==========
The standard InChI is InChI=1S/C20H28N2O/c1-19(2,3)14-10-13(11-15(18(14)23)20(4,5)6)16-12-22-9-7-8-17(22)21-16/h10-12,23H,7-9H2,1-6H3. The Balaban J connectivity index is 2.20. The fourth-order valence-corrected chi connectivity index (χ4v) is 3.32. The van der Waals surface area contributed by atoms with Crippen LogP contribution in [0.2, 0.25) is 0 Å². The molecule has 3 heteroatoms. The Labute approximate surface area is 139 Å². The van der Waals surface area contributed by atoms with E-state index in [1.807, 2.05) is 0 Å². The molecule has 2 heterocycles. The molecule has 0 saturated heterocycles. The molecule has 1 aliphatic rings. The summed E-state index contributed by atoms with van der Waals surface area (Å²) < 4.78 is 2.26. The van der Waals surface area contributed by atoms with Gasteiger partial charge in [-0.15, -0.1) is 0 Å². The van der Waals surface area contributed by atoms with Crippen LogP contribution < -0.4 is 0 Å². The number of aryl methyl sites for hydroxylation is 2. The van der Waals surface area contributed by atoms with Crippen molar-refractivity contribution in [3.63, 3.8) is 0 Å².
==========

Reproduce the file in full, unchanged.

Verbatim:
The standard InChI is InChI=1S/C20H28N2O/c1-19(2,3)14-10-13(11-15(18(14)23)20(4,5)6)16-12-22-9-7-8-17(22)21-16/h10-12,23H,7-9H2,1-6H3. The Balaban J connectivity index is 2.20. The fourth-order valence-corrected chi connectivity index (χ4v) is 3.32. The van der Waals surface area contributed by atoms with Crippen LogP contribution in [0.2, 0.25) is 0 Å². The molecule has 3 heteroatoms. The Labute approximate surface area is 139 Å². The van der Waals surface area contributed by atoms with E-state index in [1.807, 2.05) is 0 Å². The molecule has 2 heterocycles. The molecule has 0 saturated heterocycles. The molecule has 1 aliphatic rings. The summed E-state index contributed by atoms with van der Waals surface area (Å²) < 4.78 is 2.26. The van der Waals surface area contributed by atoms with Gasteiger partial charge in [-0.15, -0.1) is 0 Å². The van der Waals surface area contributed by atoms with Crippen LogP contribution < -0.4 is 0 Å². The number of aryl methyl sites for hydroxylation is 2. The van der Waals surface area contributed by atoms with Crippen molar-refractivity contribution in [3.63, 3.8) is 0 Å².